• Petra Ahrweiler, Dr. Martin Neumann, Dr. Frederick Herget

Title: How does AI shape social change in the domain of public policy?

Abstract: the lab for sociology of technology and innovation of the JGU Mainz will provide an overview of ongoing research projects on the influence of AI on social change.  This will be illustrated at two examples: One example is algorithmic assessment for social welfare provision. Research is undertaken in a bidirectional way: It is studied how AI assesses humans and how humans assess AI. A second example is cognition in navigating political landscapes. It is investigated whether AI based complexity reducing devices foster the rise of political populism.

Person: The lab of Professor Petra Ahrweiler is investigating the sociology of technology and innovation. Professor Ahrweiler received her PhD for a study on AI and obtained her habilitation for a study on simulation in Science and Technology Studies. Her lab investigates whether and how new technologies and innovations have the potential to redraw the image of our society in a completely new way. Dr. Frederick Herget will talk about algorithmic assessment for social welfare provision. Dr. Martin Neumann will concentrate on the impact of AI on navigating political landscapes.

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Neue Publikation des Arbeitsbereiches (in Evidence based HRM)

Ein Artikel in der Zeitschrift Evidence based HRM wurde veröffentlicht: "Siebers, Ü., Herath, D., Bardone, E., Farahbakhs, S., Knudes, S., Madsen, J. Mufti, M., Neumann, M., Richards, D., Seri, R., Secchi, D. (2020). On the quest for defining organizational plasticity. Evidence based HRM: a global forum for empirical scholarship (online first)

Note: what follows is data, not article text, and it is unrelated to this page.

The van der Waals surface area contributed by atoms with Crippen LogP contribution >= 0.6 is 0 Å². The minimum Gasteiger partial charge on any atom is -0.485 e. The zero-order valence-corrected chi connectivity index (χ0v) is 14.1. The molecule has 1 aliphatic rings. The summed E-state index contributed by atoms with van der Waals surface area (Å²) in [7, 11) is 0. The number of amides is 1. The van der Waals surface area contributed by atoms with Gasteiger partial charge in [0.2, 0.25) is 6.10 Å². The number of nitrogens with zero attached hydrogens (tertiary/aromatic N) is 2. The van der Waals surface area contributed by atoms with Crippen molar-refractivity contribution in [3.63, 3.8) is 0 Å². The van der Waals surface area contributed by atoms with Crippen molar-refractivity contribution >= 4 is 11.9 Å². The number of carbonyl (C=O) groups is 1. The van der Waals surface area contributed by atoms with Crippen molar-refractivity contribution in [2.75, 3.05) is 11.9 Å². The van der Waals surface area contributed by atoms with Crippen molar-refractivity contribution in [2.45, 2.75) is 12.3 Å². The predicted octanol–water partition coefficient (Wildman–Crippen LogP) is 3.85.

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Workshop des Arbeitsbereichs im Rahmen des Projekts AI NAVI

Im Rahmen des Projekts AI NAVI hat der Arbeitsbereich vom 08. bis 10. Juli einen Workshop im Kloster Nütschau durchgeführt. Im Fokus des Workshops stand der menschliche Umgang mit Komplexität in Entscheidungssituationen und dem Bestreben zur Reduktion derselben. Das Programm umfasste eine Mischung aus formellen Präsentationen, partizipativer Gamification, experimentellen Formaten und inter-aktiven Diskussionen.

Das Projekt "Artificial Intelligence Navigation of Complex Social Landscapes (AI Navi)" untersucht den Einfluss von Künstlicher Intelligenz (KI) auf menschliche Denk- und Entscheidungsprozesse in ver-schiedenen sozialen Bereichen.

Neue Publikation des Arbeitsbereichs: Kommentar der Europäischen Social Simulation Community zur aktuellen COVID-19 Pandemie

Computational Models That Matter During a Global Pandemic Outbreak: A Call to Action

The COVID-19 pandemic is causing a dramatic loss of lives worldwide, challenging the sustainability of our health care systems, threatening economic meltdown, and putting pressure on the mental health of individuals (due to social distancing and lock-down measures). The pandemic is also posing severe challenges to the scientific community, with scholars under pressure to respond to policymakers’ demands for advice despite the absence of adequate, trusted data. Understanding the pandemic requires fine-grained data representing specific local conditions and the social reactions of individuals. While experts have built simulation models to estimate disease trajectories that may be enough to guide decision-makers to formulate policy measures to limit the epidemic, they do not cover the full behavioural and social complexity of societies under pandemic crisis. Modelling that has such a large potential impact upon people’s lives is a great responsibility. This paper calls on the scientific community to improve the transparency, access, and rigour of their models. It also calls on stakeholders to improve the rapidity with which data from trusted sources are released to the community (in a fully responsible manner). Responding to the pandemic is a stress test of our collaborative capacity and the social/economic value of research.